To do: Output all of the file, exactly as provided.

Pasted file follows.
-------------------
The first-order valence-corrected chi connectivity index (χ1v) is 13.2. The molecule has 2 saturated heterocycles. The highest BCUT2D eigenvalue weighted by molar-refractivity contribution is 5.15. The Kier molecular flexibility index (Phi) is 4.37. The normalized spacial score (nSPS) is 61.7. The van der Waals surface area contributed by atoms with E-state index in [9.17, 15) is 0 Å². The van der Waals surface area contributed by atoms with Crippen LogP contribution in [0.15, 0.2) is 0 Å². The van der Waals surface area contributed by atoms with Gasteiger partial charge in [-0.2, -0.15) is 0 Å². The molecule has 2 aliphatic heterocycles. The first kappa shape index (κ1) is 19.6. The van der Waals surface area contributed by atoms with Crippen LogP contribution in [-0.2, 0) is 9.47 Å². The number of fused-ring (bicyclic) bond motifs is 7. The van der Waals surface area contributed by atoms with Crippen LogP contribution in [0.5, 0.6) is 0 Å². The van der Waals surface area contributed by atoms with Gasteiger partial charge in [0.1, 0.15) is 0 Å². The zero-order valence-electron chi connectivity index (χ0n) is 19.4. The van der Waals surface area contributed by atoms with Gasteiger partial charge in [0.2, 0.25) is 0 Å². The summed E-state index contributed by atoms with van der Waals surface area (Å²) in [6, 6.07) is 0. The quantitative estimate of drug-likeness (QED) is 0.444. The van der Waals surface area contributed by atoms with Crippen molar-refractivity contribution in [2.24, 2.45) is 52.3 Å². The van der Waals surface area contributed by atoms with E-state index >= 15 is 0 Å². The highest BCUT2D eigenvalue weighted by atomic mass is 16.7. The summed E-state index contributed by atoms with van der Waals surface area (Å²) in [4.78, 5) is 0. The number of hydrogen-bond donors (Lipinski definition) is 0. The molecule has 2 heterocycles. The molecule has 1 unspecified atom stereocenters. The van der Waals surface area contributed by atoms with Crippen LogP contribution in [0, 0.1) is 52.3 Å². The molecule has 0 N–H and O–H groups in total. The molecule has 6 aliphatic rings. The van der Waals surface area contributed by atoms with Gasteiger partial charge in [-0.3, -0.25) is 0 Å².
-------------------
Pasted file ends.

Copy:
The first-order valence-corrected chi connectivity index (χ1v) is 13.2. The molecule has 2 saturated heterocycles. The highest BCUT2D eigenvalue weighted by molar-refractivity contribution is 5.15. The Kier molecular flexibility index (Phi) is 4.37. The normalized spacial score (nSPS) is 61.7. The van der Waals surface area contributed by atoms with E-state index in [9.17, 15) is 0 Å². The van der Waals surface area contributed by atoms with Crippen LogP contribution in [0.15, 0.2) is 0 Å². The van der Waals surface area contributed by atoms with Gasteiger partial charge in [-0.2, -0.15) is 0 Å². The molecule has 2 aliphatic heterocycles. The first kappa shape index (κ1) is 19.6. The van der Waals surface area contributed by atoms with Crippen LogP contribution in [-0.2, 0) is 9.47 Å². The number of fused-ring (bicyclic) bond motifs is 7. The van der Waals surface area contributed by atoms with Crippen LogP contribution in [0.5, 0.6) is 0 Å². The van der Waals surface area contributed by atoms with Gasteiger partial charge in [0.1, 0.15) is 0 Å². The zero-order valence-electron chi connectivity index (χ0n) is 19.4. The van der Waals surface area contributed by atoms with Gasteiger partial charge in [0.2, 0.25) is 0 Å². The summed E-state index contributed by atoms with van der Waals surface area (Å²) in [6, 6.07) is 0. The quantitative estimate of drug-likeness (QED) is 0.444. The van der Waals surface area contributed by atoms with Crippen molar-refractivity contribution in [2.24, 2.45) is 52.3 Å². The van der Waals surface area contributed by atoms with E-state index >= 15 is 0 Å². The highest BCUT2D eigenvalue weighted by atomic mass is 16.7. The summed E-state index contributed by atoms with van der Waals surface area (Å²) in [4.78, 5) is 0. The number of hydrogen-bond donors (Lipinski definition) is 0. The molecule has 2 heterocycles. The molecule has 1 unspecified atom stereocenters. The van der Waals surface area contributed by atoms with Crippen LogP contribution in [0, 0.1) is 52.3 Å². The molecule has 0 N–H and O–H groups in total. The molecule has 6 aliphatic rings. The van der Waals surface area contributed by atoms with Gasteiger partial charge in [-0.3, -0.25) is 0 Å².